To make the dough: In a large bowl, combine all of the ingredients and stir until the dough starts to leave the sides of the bowl. Transfer the dough to a lightly greased surface, oil your hands, and knead it for 6 to 8 minutes, or until it begins to become smooth and supple. Or mix and knead the dough using an electric mixer or food processor, or in a bread machine set to the dough or manual cycle.
Transfer the dough to a lightly greased bowl, cover the bowl, and allow the dough to rise until puffy though not necessarily doubled in bulk, about 1 to 2 hours, depending on the warmth of your kitchen. If you're using a bread machine, allow the machine to complete its cycle, then leave the dough in the machine until it's doubled in bulk, perhaps an additional 30 minutes or so.
Gently deflate the dough and transfer it to a lightly oiled work surface. Shape the dough into an 8" log.
Place the log in a lightly greased 8 1/2" x 4 1/2" loaf pan, cover the pan loosely with lightly greased plastic wrap, and allow the bread to rise for about 60 minutes, until it's domed about 1" above the edge of the pan. A finger pressed into the dough should leave a mark that rebounds slowly. Towards the end of the rise, preheat your oven to 350°F.
Bake the bread for 30 to 35 minutes, until it's light golden brown. Test it for doneness by removing it from the pan and thumping it on the bottom (it should sound hollow), or by measuring its interior temperature with a digital thermometer (it should register 190°F at the center of the loaf).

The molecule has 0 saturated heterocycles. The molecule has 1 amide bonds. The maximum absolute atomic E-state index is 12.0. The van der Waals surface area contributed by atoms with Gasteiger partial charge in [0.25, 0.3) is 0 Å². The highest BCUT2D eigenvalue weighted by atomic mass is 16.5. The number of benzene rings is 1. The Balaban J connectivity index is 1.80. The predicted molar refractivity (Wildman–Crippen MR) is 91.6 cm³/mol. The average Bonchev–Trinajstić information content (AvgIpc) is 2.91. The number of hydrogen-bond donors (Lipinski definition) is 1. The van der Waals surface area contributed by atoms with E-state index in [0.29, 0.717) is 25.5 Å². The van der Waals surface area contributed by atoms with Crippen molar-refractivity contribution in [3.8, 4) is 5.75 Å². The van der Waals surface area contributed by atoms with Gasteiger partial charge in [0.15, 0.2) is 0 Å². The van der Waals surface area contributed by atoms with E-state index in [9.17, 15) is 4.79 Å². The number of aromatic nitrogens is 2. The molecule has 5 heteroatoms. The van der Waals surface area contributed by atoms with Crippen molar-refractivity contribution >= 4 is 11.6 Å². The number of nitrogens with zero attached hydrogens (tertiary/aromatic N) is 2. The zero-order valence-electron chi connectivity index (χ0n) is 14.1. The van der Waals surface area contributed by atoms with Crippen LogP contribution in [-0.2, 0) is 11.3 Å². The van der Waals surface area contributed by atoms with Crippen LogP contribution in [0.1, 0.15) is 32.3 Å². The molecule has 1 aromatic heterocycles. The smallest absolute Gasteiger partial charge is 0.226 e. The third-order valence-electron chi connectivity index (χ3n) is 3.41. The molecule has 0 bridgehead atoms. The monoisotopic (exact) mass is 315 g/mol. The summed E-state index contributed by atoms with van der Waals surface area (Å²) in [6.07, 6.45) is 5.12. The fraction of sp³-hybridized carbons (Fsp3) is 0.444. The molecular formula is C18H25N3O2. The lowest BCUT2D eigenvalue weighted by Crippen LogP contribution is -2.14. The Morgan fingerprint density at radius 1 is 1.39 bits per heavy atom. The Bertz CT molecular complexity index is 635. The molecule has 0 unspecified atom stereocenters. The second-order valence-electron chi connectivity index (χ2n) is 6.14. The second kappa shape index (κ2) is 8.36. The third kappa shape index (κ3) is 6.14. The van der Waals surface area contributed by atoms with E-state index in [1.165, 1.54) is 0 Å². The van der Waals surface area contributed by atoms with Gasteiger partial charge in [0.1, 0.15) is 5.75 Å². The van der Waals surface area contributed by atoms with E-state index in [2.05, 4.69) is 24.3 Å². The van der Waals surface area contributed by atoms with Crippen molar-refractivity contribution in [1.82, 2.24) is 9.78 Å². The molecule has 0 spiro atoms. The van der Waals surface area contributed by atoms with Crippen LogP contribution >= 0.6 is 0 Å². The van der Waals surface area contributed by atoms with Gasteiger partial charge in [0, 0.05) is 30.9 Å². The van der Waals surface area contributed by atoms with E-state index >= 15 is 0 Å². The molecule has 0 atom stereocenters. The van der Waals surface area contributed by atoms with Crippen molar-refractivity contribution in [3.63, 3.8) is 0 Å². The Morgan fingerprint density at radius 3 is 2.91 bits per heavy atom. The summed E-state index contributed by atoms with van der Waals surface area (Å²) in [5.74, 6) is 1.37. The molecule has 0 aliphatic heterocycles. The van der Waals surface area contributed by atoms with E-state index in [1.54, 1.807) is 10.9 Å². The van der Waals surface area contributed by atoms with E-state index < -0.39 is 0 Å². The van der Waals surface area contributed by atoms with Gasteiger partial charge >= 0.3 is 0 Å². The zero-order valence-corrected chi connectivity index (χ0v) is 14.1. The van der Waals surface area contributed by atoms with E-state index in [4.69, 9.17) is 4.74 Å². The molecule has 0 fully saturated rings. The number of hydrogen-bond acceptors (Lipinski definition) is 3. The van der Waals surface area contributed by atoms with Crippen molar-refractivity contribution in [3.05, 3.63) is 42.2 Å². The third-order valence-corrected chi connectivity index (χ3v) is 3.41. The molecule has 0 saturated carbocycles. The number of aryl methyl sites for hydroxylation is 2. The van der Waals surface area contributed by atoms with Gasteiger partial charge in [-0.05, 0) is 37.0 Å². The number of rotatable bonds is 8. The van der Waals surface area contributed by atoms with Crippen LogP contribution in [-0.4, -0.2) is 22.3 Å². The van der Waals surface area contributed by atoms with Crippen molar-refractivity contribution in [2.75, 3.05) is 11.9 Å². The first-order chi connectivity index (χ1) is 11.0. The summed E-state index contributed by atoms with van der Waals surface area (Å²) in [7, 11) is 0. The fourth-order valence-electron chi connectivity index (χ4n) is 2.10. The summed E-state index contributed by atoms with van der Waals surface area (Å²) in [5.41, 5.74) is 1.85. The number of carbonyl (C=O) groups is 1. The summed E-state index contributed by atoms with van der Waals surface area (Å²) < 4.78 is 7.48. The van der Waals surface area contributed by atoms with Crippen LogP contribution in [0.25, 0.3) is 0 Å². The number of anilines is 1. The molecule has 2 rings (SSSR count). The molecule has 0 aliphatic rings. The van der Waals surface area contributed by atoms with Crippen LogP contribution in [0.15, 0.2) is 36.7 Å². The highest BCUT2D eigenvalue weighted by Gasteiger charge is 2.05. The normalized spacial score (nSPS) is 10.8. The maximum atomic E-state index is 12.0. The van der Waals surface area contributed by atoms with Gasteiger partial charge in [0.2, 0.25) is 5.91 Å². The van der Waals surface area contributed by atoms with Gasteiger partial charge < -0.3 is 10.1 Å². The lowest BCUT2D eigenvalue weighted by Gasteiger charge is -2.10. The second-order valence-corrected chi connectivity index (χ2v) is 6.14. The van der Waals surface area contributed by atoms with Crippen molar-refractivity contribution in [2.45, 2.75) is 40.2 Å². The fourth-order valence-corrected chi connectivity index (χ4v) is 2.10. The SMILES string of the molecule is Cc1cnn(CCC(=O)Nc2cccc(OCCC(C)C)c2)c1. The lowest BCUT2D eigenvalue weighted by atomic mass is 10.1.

Remove the bread from the oven, and cool it on a rack before slicing. Store the bread in a plastic bag at room temperature for several days; freeze for longer storage.
Tips from our Bakers
- Flour is like a sponge; it can absorb moisture from the atmosphere, so the amount of water you use can vary depending on climate and season. Use the lesser amount of water in the summer, or under humid conditions; the greater amount in winter, or when the climate is dry.
- For added whole-grain goodness, substitute King Arthur White Whole Wheat Flour for up to half of the all-purpose flour in this recipe.
- Want to keep your bread fresher longer? Try the tangzhong technique, a Japanese method for increasing the softness and shelf life of yeast bread and rolls. Begin by measuring out the flour and water you’ll be using in the recipe, going with the greater amount of water (2/3 cup). Now take 3 tablespoons of the measured flour and 1/2 cup of the measured water; put them in a saucepan set over medium-high heat. Cook the mixture, whisking constantly, until it thickens and forms a thick slurry; this will take about 1 1/2 to 2 1/2 minutes. Transfer the cooked mixture to a bowl, let it cool to lukewarm, then combine it with the remaining flour, water, and other dough ingredients. Proceed with the recipe as directed. Well-wrapped and stored at room temperature, your finished bread should stay soft and fresh for up to a week.